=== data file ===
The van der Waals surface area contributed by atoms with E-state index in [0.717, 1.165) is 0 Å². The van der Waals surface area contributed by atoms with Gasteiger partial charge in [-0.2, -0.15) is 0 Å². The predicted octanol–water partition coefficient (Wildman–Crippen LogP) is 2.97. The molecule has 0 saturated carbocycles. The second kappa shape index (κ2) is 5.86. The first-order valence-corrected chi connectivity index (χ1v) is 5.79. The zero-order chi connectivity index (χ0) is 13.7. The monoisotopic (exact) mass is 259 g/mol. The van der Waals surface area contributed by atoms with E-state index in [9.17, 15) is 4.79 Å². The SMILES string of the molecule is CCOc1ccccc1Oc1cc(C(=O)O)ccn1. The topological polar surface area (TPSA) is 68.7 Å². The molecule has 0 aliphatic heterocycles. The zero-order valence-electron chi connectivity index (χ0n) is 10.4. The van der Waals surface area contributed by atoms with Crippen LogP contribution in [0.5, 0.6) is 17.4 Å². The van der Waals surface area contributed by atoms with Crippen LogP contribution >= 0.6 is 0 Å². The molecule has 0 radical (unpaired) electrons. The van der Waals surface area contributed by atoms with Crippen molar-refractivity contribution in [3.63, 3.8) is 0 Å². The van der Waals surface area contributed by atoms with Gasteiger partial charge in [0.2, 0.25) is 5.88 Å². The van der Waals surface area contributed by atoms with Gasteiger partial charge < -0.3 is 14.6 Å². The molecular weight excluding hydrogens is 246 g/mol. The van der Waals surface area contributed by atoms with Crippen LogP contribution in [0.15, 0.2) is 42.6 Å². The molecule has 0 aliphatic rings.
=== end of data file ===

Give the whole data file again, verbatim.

The van der Waals surface area contributed by atoms with E-state index in [0.717, 1.165) is 0 Å². The van der Waals surface area contributed by atoms with Gasteiger partial charge in [-0.2, -0.15) is 0 Å². The predicted octanol–water partition coefficient (Wildman–Crippen LogP) is 2.97. The molecule has 0 saturated carbocycles. The second kappa shape index (κ2) is 5.86. The first-order valence-corrected chi connectivity index (χ1v) is 5.79. The zero-order chi connectivity index (χ0) is 13.7. The monoisotopic (exact) mass is 259 g/mol. The van der Waals surface area contributed by atoms with E-state index in [9.17, 15) is 4.79 Å². The SMILES string of the molecule is CCOc1ccccc1Oc1cc(C(=O)O)ccn1. The topological polar surface area (TPSA) is 68.7 Å². The molecule has 0 aliphatic heterocycles. The zero-order valence-electron chi connectivity index (χ0n) is 10.4. The van der Waals surface area contributed by atoms with Crippen LogP contribution in [0.5, 0.6) is 17.4 Å². The van der Waals surface area contributed by atoms with Crippen LogP contribution >= 0.6 is 0 Å². The molecule has 0 radical (unpaired) electrons. The van der Waals surface area contributed by atoms with Crippen molar-refractivity contribution in [3.63, 3.8) is 0 Å². The van der Waals surface area contributed by atoms with Gasteiger partial charge in [0.2, 0.25) is 5.88 Å². The van der Waals surface area contributed by atoms with Gasteiger partial charge < -0.3 is 14.6 Å². The molecular weight excluding hydrogens is 246 g/mol. The van der Waals surface area contributed by atoms with Crippen LogP contribution in [0.15, 0.2) is 42.6 Å². The molecule has 0 aliphatic rings.